From the Irene Balzekas Memorial Map Collection
Over the decades of the late 19th and early 20th centuries, Lithuanians in America never lost the desire to see an independent homeland. Many had come to the U.S. to escape oppression or conscription in the Tsar’s army. News of revolts and unrest in Russia raised the hopes of many both in the U.S. and in Lithuania itself. The dynamics of World War I both intervened with and magnified the hopes for independence. Lithuanian American leaders and activists organized to support the struggle for independence and to push for it from this side of the Atlantic. This independence movement lasted for years. Independence was declared by Lithuania in Vilnius on February 16, 1918. It took several more years for Lithuanians to gain their adopted country’s recognition of that independence.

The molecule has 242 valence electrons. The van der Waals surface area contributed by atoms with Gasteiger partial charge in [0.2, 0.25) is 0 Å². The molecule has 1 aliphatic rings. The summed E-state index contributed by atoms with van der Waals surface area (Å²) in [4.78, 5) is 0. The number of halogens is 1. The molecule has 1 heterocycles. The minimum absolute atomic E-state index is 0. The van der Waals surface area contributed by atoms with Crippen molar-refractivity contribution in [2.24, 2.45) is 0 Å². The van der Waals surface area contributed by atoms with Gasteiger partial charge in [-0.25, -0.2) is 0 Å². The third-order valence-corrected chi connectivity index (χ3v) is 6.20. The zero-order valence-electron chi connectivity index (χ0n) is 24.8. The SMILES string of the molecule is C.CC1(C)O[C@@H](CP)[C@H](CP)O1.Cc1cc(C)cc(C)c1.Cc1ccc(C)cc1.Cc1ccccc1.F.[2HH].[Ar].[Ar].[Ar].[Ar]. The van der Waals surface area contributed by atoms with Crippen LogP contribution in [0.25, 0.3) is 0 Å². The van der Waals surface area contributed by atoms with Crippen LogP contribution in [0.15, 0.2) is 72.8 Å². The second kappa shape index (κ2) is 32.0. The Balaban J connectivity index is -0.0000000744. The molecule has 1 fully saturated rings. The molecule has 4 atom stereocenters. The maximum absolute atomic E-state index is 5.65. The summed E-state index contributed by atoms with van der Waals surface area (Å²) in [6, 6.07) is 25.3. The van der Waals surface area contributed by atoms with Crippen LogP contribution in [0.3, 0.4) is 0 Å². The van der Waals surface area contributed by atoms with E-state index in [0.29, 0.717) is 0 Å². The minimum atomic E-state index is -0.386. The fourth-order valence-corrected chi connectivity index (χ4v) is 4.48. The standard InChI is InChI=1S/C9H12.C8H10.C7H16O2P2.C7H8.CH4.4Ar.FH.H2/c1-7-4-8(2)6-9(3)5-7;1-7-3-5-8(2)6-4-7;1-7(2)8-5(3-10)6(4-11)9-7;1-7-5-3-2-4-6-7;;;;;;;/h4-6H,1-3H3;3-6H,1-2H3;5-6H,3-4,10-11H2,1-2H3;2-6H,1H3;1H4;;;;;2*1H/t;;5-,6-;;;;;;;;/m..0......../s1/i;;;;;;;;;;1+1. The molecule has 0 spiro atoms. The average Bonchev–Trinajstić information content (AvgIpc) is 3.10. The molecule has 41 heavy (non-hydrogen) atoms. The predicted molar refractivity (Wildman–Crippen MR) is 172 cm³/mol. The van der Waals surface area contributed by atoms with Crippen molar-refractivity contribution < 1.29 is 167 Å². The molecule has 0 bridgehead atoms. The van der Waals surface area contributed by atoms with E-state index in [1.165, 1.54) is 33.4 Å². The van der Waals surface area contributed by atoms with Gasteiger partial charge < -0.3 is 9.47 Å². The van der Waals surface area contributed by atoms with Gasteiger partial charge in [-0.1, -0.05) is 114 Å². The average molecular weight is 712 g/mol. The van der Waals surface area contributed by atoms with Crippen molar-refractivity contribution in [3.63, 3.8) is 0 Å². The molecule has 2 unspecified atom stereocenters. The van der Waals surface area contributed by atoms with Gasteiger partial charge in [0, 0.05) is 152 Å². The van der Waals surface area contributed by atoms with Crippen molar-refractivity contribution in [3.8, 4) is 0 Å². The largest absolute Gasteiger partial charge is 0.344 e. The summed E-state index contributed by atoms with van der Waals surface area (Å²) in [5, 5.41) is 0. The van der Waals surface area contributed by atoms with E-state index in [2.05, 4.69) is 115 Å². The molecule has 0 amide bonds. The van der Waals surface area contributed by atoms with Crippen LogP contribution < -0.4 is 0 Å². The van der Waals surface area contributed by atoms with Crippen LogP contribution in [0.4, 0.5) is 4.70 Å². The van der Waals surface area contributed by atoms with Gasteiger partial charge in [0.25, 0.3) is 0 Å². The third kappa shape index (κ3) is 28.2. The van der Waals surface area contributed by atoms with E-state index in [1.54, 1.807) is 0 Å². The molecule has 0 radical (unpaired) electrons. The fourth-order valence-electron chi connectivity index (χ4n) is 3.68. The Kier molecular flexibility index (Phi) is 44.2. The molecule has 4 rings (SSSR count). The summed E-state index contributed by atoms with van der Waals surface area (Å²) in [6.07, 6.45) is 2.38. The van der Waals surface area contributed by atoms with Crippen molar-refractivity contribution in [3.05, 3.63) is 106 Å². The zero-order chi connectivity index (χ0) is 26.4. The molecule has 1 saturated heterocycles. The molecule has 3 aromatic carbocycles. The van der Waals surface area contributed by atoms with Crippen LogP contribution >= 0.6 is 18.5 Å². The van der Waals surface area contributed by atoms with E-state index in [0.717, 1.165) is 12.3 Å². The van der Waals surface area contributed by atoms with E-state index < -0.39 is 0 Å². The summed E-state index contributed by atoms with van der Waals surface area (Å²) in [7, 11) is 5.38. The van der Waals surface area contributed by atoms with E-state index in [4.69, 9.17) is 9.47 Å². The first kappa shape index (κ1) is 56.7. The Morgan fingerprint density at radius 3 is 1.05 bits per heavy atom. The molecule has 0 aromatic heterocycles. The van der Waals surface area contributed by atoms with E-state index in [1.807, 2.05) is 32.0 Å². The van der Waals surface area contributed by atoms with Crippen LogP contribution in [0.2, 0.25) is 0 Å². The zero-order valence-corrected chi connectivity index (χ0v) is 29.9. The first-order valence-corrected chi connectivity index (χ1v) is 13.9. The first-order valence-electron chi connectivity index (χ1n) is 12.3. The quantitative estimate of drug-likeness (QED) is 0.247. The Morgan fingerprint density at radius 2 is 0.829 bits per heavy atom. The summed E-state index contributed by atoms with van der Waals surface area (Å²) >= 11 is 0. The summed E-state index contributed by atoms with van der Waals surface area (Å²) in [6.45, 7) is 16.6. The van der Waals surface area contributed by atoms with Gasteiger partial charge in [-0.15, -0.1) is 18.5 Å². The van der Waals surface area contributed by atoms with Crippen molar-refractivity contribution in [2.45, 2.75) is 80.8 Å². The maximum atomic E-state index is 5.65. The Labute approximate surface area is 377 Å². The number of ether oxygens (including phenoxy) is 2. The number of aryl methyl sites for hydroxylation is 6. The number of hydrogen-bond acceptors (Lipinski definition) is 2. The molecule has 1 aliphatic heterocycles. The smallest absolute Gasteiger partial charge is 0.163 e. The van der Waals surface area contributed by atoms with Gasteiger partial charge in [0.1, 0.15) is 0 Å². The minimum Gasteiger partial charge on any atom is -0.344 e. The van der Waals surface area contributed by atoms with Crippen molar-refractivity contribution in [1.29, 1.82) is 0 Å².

On January 6, 1917, Lithuanians met at the Divine Providence (Dievo Apvaizda) parish to organize their support for Lithuanian independence. The church, the community, and the leadership of the Lithuanian organizations prepared to do what was necessary to obtain freedom for Lithuania from Russia.
This project is partially supported by grants from the Illinois Arts Council Agency, Illinois Humanities, the City of Chicago, CityArts, and other Museum donors and members. The Balzekas Museum gratefully acknowledges them for their support and welcomes everyone to contribute to its mission: to preserve and perpetuate Lithuanian history, culture, and traditions.